There’s a first time for everything. So, this is my first blog in English. There is of course at least one reason for this, but I’m sure you’ll figure it out.
And, a fair warning may be appropriate at this point: there might seem to be commercial content in this blog. This is not the case. Instead, this blog is about a genuine interest in and a passion for improving the fire service community.
Recently a very good friend and a student of mine, Steve Kerber, came over for a meeting. Steve is not the average PhD-student. As an employee at UL, Underwriters Laboratories, in 2013 he got the opportunity to start an institute within UL, which he since then is the director of: Underwriters Laboratories Firefighter Safety Research Institute, ULFSRI. However, they started producing useful results several years earlier.
The institute is dedicated to increasing firefighter knowledge to reduce injuries and deaths in the fire service and in the communities they serve. Working in partnership with the fire service, research departments and agencies, they executes and delivers research benefiting the fire service and makes the results widely available to the international fire community.
With this in his mind, over the years Steve has pulled together a highly professional team of varying competencies, most of them with a background in the fire service. In several of their projects, they also apply an international touch to the work. As it happens, I’m a proud member of their advisory board together with a number of highly respected and knowledgeable people from all over the US. It’s a learning experience every time we meet. At least for me it is.
Over the years, the team have been looking at things such as the effectiveness of positive pressure ventilation, made comparison between modern and legacy home furnishing (yes, they have burned a lot of stuff from a well-known Swedish company…), and flowing a lot of water to look at how water is distributed when applied into a room. And plenty more. Plenty. Frankly, not everything is necessarily ground breaking to the Swedish fire service, but it’s still impressive work and they have been confirming (and disproving) things we thought we knew.
One of the things they have been focusing on recently is the health issue of firefighting. Their research includes looking at firefighter exposure to smoke particulates, training environments, cardiovascular and chemical risks faced by firefighters, and the impact of laundering the protective gear as well as the design of flash hoods.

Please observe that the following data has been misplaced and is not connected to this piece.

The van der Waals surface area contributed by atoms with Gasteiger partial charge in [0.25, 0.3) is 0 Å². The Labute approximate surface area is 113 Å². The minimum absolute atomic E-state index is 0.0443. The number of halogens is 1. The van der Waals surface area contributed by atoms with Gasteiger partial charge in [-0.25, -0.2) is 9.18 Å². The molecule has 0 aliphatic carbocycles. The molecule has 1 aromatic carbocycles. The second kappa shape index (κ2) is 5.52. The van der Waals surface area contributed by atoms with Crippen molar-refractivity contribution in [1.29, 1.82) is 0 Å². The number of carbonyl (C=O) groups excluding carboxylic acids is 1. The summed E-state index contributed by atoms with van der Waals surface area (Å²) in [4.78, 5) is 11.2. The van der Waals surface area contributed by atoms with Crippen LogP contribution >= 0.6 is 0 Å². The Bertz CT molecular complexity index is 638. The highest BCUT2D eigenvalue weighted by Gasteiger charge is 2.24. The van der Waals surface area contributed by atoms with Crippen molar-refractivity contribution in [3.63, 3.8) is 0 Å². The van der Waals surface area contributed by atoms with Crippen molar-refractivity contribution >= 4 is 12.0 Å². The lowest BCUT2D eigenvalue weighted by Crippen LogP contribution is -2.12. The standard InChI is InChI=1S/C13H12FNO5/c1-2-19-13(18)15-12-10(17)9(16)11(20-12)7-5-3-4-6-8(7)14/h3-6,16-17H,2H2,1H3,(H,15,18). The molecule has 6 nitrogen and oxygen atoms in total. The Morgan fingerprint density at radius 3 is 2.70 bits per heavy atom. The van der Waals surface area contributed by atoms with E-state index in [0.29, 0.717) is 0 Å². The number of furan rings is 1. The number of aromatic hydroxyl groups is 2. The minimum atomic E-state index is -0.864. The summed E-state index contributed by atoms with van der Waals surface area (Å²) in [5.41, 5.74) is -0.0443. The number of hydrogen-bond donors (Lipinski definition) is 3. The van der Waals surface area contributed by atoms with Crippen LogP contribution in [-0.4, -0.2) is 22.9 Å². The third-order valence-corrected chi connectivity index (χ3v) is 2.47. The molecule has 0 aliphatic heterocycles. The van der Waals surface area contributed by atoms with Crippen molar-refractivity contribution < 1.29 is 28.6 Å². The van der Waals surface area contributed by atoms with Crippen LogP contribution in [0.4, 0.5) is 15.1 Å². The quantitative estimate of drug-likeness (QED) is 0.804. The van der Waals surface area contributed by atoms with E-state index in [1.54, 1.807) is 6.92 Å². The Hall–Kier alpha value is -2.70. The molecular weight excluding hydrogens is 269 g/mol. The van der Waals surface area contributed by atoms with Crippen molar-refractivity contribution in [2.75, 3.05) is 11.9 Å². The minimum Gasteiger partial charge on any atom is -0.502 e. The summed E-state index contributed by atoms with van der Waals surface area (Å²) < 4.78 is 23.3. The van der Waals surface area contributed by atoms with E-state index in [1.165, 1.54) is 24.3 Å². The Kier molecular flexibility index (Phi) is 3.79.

One could say that healthy firefighters is in a sense an international project, although things have been going on in different places without any actual coordination. Procedures have been developed in several countries simultaneously, but ULFSRI has the data to back it up.
Apart from doing research, they also produce training material. And it’s impressively high quality training material. However, if you look at it please keep in mind it’s primarily for a US audience and, especially, based on a US context. Although there are more similarities than differences around the world, there are still a few differences.
Also, they have come up with a couple of spin-offs from their results: https://closeyourdoor.org/ and https://ulxplorlabs.org/.
The message in “close your door” is to keep your internal doors closed especially at night, simply because that might save your life in case of fire. Even a very simple door might be sufficient to keep the smoke out for some time. We have been sending a similar message in Sweden for many years, but now there are data to prove it.
The Xplorlabs is an educational platform designed to introduce and encourage students into solving problems using scientific methods and scientific results. One module is designed to help students with the understanding of fire, fire dynamics, and fire behavior. Of course.
Steve Kerber is without doubt one of the most influential individuals in the US fire service community, but also with a very high international impact factor. And he’s got a great team to back it up. No, I have not been paid to say all of these nice things about ULFSRI. If you are in doubt or otherwise interested in what they have been doing over the years, check out their work here. I’m pretty sure you will be at least slightly impressed.
So, what’s my point with all of this? It’s simple: We need more people like Steve and teams like his team. We need more people from the fire service community working together with people from the scientific community. We need people with knowledge and understanding from both sides.
And, we need the funding for research targeting fire service problems. There’s still so much to investigate and to learn.
If I am proud and honored to be involved? You bet!